Mixing up direct and indirect objects could drastically affect sentence structure. Watch this video lesson to finally learn how to differentiate between direct and indirect objects and also how to use each correctly.
In our society, writing plays a huge role with communication. Be it street signs, billboards, emails or text messages, you’re constantly bombarded with writing. In order for these communications to be effective, writing must follow a specific sentence structure. Basically, sentence structure refers to where words need to go and how you build sentences.
This lesson focuses on two parts of sentence structure: direct and indirect objects. However, in order to fully understand direct and indirect objects, we need to review some of the basics of sentence structure.
Subjects, Predicates and Objects
Three concepts you need to grasp in sentence structure are subjects, predicates and objects. A subject is the main noun doing the action in the sentence. The predicate includes the verb and all the other words not attached to the subject. Objects are the other nouns in the sentence that fall in the predicate and not the subject.
You can think of subjects as doing the action and objects as the noun or pronoun being acted upon. Let’s look at an example.
‘Katie threw Lisa the baseball.’ Who is doing the action? ‘Katie’ is doing the throwing and therefore is the subject of the sentence. The predicate then is the verb ‘threw’ and all the words that follow. What are the objects? What are the other nouns or pronouns in the sentence? Both’ Lisa’ and ‘baseball’ are objects in this sentence.
Now let’s look at two types of objects sentences can have.
The first type of object is a direct object. A direct object is the noun or pronoun receiving the action. A trick for identification is that direct objects answer the question ‘what?’. Look again at the example from above: ‘Katie threw Lisa the baseball.’ The action is ‘threw,’ so ask yourself, ‘what is being thrown?’ The ‘baseball’ is being thrown, and so the baseball is the direct object.
Here’s another example: ‘Mike rode his bicycle.’ The action is ‘rode’, so ask yourself ‘what is being ridden?’ In this sentence, the ‘bicycle’ is receiving the action and is the direct object.
Certain verbs must have something after them in order to make sense. Imagine that someone comes up to you and says, ‘Katie threw.’ Most likely your response would be ‘Katie threw what?’ You are asking for the direct object. The action ‘threw’ doesn’t make sense in that sentence unless you add an object to it. In this way, direct objects can be essential in some sentences.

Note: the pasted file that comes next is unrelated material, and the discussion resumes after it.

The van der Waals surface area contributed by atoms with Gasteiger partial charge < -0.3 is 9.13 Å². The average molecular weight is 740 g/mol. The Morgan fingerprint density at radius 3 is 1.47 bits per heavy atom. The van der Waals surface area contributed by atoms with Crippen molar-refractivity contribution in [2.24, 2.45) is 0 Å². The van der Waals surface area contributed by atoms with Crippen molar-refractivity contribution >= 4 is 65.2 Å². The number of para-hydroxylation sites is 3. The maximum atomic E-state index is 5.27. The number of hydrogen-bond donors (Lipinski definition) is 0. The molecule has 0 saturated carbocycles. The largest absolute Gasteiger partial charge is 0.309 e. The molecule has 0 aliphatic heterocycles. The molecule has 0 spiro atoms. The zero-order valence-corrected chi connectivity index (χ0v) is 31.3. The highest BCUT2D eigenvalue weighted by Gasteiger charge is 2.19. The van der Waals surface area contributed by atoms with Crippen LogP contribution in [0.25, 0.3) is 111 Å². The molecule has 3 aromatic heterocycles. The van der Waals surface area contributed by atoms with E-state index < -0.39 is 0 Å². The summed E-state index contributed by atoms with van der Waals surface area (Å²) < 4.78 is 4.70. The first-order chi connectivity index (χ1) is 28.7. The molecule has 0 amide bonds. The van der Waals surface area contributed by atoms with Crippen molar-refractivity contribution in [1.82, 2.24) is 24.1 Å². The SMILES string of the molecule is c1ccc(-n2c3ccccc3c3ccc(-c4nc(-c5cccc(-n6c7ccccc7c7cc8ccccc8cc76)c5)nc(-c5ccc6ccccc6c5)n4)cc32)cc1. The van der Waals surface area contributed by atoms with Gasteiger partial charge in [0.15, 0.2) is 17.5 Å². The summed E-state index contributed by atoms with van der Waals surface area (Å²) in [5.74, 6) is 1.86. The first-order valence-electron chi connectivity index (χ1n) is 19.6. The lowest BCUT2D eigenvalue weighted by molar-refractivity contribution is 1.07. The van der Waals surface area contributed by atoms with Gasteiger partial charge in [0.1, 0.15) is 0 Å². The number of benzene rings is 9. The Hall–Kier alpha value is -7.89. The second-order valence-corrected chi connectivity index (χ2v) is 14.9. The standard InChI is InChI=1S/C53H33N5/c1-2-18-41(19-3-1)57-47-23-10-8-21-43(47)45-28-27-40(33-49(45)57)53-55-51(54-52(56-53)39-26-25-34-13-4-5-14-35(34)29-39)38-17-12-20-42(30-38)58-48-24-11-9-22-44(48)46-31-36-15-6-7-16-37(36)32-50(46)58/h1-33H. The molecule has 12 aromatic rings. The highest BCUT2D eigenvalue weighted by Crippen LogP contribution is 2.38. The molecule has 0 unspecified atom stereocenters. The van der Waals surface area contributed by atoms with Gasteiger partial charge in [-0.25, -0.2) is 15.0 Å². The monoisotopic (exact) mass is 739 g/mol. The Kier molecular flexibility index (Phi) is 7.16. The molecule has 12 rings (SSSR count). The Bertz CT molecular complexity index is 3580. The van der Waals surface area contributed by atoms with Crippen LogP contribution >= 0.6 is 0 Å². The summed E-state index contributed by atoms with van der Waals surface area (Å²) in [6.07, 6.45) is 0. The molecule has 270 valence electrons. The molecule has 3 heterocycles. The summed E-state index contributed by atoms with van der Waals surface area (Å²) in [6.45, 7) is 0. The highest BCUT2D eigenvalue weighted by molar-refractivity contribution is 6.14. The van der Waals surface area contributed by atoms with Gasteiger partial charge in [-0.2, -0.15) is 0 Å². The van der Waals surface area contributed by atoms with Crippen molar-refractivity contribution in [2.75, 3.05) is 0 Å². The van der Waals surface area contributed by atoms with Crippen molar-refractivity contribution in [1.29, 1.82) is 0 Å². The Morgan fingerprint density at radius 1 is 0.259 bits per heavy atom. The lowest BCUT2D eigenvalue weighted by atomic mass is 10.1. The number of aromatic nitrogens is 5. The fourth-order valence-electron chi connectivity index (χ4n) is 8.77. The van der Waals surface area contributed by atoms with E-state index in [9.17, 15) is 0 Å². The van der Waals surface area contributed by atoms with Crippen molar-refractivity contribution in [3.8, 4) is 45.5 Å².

The second type of object is the indirect object. An indirect object is the noun or pronoun affected by the action. Indirect objects answer the question ‘to whom?’. You can think of an indirect object as the recipient of the direct object.
Let’s look again at the first example from above: ‘Katie threw Lisa the baseball.’ We now know what Katie threw, but ‘to whom’ did she throw the baseball? ‘Lisa’ is the recipient of the ‘baseball,’ and so it is the indirect object.
In contrast with direct objects, which are essential with some verbs, indirect objects are not needed in a sentence to make logical sense. Is there anything wrong with saying ‘Katie threw the baseball?’ Of course not. Logically, that sentence makes perfect sense. By removing indirect objects, you only lose some specific details. Indirect objects are very useful when you want to clarify but are not necessary for comprehension.
Importance of Sentence Structure
So you may be asking yourself ‘Why is it important to know about subjects and objects? ‘We already saw how important direct objects are with certain verbs. Without them, the sentence is simply incomplete and meaning will be lost.
Knowing these two concepts also plays a huge role when replacing nouns with pronouns. The object position in a sentence changes which pronoun can be used. What if you changed the sentence ‘Katie threw Lisa the baseball’ to ‘Her threw she it.’ Does that make sense? No, because ‘her’ is an object pronoun, and it is being used as the subject, while ‘she’ is a subject pronoun being used as the object. It should read ‘She threw her it.’
In this way, direct and indirect objects are important in order to build your sentences for full comprehension. You cannot have a direct object in the position of the subject and vice versa. Position is very important in sentence structure and knowing direct and indirect objects will help you to build the best sentences.
To review, sentence structure refers to word position and how to build sentences. The subject is the main noun doing the action. The predicate is the verb and the other words not attached to the subject. And objects are the nouns or pronouns falling in the predicate.
Objects can be either direct or indirect. Direct objects are the nouns or pronouns receiving the action, while the indirect objects are the nouns or pronouns affected by the action. Indirect objects are the recipients of the direct objects. Direct objects answer the question ‘what?’ and indirect objects answer the question ‘to whom?’.
Be sure to think about your use of direct and indirect objects in your writing. If you do, then your sentence structure will allow your writing to effectively communicate.
When the lesson ends, determine your ability to:
- Point out the meanings of the terms ‘subject,’ ‘predicate’ and ‘objects’
- Distinguish between direct and indirect objects
- Express knowledge of sentence structure and note its importance